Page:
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Court Sides With Wrongfully Terminated American Airlines Pilot

Justice; Sweeter When Aged

In August 2020, DeWitt Ingram—an American Airlines pilot who’d passed 21 exemplary years in the carrier’s employ—was professionally, financially, and personally undone by a nightmarish sequence of events born of illiteracy, apathy, and reactionary bureaucracy.

Mr. Ingram’s tragedy was set into motion by an employee of Eulen America, a multinational provider of aviation ground-services, who sought to notify the pilot that he’d been selected for random drug testing after a flight to Miami. Subject employee did not know Ingram personally, and mistakenly referred to him as David while querying a flight-attendant as to his whereabouts. Nevertheless, Ingram met the Eulen Group employee, explained to her that his name was not David, and returned to his duties.

The following day, Ingram woke to several voicemail messages from American Airlines’ flight operations department, expressing collective shock that he’d refused to submit for the (ostensibly) prescribed drug and alcohol testing. Vexed, Ingram immediately scheduled a series of tests, including a blood screening, that showed neither alcohol nor drugs in his system. Notwithstanding his demonstrable sobriety and wholly defensible reason for initially declining to be tested, American Airlines got swiftly about the revulsive business of petitioning the FAA to revoke the entirety of Ingram’s pilot licenses and aircraft ratings—all because an imprudent ground-service employee failed, apparently, to differentiate between DeWitt and David.

Within a period of time measurable in months, Ingram suffered the dual ignominies of being fired by American Airlines and being grounded by Federal Aviation Administration bureaucrats who not only revoked his pilot certificates and ratings, but reportedly expunged all records of his ever having been a pilot from the FAA Airman Registry public website.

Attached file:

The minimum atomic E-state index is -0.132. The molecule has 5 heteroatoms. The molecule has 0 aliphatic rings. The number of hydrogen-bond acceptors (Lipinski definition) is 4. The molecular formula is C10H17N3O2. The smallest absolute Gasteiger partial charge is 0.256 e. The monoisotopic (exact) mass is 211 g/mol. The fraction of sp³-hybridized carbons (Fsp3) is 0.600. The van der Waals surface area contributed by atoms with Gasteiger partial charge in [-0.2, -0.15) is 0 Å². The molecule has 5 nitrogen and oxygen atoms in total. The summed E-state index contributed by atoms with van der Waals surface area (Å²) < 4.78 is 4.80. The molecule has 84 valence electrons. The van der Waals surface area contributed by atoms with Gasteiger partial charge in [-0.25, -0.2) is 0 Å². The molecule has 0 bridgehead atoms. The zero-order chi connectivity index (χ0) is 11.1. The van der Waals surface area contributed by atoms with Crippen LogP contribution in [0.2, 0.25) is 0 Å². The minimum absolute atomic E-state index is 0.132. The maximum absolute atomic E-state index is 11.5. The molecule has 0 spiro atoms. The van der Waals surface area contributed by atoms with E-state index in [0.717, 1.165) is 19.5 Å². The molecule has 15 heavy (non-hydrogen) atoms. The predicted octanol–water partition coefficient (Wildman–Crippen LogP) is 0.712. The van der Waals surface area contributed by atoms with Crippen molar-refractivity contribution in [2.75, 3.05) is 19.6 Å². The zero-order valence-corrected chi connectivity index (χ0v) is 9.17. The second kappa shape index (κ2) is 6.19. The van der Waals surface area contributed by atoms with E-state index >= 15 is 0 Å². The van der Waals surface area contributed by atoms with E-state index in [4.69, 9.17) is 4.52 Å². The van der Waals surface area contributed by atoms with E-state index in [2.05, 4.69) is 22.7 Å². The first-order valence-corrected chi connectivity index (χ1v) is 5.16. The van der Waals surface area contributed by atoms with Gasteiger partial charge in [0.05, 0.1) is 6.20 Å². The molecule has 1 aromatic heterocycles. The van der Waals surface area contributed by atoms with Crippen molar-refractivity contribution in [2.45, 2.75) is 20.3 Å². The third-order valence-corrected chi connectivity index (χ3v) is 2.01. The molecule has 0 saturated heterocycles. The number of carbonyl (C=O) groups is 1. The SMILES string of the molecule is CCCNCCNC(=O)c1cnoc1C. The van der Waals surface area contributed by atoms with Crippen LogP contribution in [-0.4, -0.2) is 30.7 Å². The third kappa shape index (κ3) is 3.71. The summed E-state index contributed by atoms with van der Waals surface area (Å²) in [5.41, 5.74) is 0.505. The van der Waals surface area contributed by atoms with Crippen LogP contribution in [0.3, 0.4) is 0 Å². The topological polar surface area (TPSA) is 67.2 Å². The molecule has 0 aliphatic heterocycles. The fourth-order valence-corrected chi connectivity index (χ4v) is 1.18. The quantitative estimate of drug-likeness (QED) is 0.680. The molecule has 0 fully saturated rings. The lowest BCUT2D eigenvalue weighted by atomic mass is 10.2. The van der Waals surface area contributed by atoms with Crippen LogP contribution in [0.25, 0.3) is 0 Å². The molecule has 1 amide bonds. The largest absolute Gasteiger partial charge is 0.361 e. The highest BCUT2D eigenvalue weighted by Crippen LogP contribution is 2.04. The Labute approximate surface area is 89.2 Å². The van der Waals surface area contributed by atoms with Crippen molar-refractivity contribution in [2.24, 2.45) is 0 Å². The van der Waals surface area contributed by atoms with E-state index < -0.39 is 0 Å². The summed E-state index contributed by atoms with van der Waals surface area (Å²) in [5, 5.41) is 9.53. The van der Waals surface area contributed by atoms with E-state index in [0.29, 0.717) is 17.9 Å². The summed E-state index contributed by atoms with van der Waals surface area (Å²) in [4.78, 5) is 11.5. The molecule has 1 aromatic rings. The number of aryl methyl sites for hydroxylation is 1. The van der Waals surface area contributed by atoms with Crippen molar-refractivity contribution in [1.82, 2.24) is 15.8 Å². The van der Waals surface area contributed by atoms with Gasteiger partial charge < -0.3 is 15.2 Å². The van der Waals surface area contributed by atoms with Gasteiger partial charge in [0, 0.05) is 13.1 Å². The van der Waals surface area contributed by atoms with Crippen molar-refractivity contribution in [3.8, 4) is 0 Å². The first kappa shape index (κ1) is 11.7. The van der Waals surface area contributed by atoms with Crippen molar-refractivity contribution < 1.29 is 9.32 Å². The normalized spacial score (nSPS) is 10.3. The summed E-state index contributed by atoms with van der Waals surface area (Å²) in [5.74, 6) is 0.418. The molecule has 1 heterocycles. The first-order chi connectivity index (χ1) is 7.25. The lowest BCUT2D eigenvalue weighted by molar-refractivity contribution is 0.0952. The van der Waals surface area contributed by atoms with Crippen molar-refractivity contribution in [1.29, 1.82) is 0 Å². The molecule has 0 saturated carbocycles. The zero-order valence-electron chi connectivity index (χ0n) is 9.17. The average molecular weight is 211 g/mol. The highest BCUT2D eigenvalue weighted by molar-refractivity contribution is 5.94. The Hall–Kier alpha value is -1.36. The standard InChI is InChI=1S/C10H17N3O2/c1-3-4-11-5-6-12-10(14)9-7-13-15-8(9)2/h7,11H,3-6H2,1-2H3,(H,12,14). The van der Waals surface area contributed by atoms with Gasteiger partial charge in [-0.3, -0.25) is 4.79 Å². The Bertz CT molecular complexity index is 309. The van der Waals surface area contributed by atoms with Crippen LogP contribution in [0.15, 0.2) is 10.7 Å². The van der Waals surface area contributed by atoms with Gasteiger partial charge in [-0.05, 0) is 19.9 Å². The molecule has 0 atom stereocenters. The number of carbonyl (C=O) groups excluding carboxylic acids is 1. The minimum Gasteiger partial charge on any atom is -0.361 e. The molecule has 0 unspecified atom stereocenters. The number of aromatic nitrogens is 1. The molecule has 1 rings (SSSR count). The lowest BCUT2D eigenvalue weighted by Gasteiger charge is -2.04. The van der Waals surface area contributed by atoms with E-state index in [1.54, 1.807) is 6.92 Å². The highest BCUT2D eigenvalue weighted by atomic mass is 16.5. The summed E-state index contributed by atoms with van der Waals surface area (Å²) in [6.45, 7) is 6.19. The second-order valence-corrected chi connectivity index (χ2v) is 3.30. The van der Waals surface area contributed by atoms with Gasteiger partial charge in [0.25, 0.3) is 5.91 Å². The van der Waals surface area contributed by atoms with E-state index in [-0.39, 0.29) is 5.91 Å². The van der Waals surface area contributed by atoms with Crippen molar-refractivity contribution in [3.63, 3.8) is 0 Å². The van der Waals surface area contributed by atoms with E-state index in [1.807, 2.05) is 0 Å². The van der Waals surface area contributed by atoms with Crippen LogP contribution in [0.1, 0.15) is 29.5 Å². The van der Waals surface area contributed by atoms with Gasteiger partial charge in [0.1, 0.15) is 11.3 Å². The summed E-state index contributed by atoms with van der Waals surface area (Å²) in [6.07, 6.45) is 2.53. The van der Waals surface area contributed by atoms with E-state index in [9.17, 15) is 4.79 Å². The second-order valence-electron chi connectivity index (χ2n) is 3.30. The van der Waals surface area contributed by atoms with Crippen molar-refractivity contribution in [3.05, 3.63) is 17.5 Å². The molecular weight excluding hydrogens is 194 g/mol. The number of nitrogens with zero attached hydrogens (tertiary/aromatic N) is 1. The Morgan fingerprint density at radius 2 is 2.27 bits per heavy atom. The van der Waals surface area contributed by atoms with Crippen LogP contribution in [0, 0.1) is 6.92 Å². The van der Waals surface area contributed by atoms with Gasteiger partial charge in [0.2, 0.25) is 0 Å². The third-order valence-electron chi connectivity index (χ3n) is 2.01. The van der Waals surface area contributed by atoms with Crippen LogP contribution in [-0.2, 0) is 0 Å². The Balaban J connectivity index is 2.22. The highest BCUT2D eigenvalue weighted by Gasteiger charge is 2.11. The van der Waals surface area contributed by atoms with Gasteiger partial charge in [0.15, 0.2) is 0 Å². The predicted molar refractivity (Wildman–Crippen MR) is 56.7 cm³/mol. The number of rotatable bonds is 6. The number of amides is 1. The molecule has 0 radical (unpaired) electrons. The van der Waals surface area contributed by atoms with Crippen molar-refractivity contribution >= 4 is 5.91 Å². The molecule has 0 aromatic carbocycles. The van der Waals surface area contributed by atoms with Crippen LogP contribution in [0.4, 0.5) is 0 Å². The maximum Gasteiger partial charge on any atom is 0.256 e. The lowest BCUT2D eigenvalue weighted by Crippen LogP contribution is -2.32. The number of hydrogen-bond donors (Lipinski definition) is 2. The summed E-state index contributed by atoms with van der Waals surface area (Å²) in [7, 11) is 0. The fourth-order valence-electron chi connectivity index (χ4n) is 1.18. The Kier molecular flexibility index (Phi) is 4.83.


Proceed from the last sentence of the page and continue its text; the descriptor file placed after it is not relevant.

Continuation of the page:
Unable to work in his profession, Mr. Ingram subsequently spent his life savings, exhausted his 401K, and sold off stock and personal possessions to survive. “Never in my worst nightmare could I have dreamed my happy world of personal and professional achievement and pride could end so disastrously as it did,” he remarked. “It’s been a long, dark, hole-in-the-ground prison.”

The facts of Ingram’s case emerged publicly over the course of two October 2022 court proceedings, the first of which saw a Florida State Court judge allow Ingram’s lawsuit against American Airlines and Eulen America to move ahead despite the two companies’ petitions for dismissal. In the second instance, an administrative law judge at a National Transportation Safety Board hearing ruled that the FAA had revoked Ingram’s flight certificates and ratings illegally.

Currently, Ingram and the Allied Pilots Association, which represents American pilots, are making ready to bring a civil suit against American Airlines and Eulen America. Speaking on behalf of Ingram, Allied Pilots Association president Ed Sicher put forth: “This fight will continue as APA shifts its focus to now assisting this pilot through representation in the pending wrongful termination grievance and by offering support in his civil court action.” To the subject of compensation, Sicher added: “[Ingram] needs to be made whole for the loss of his earnings, the loss of his license, and the abuse he was administered.”

Whatever the outcome of the pending civil suit, Mr. Ingram will never again fly for American—or any other Part 121 carrier for that matter. The veteran pilot, regrettably, cannot be retrained quickly enough to fly before his 65th birthday in January 2023.



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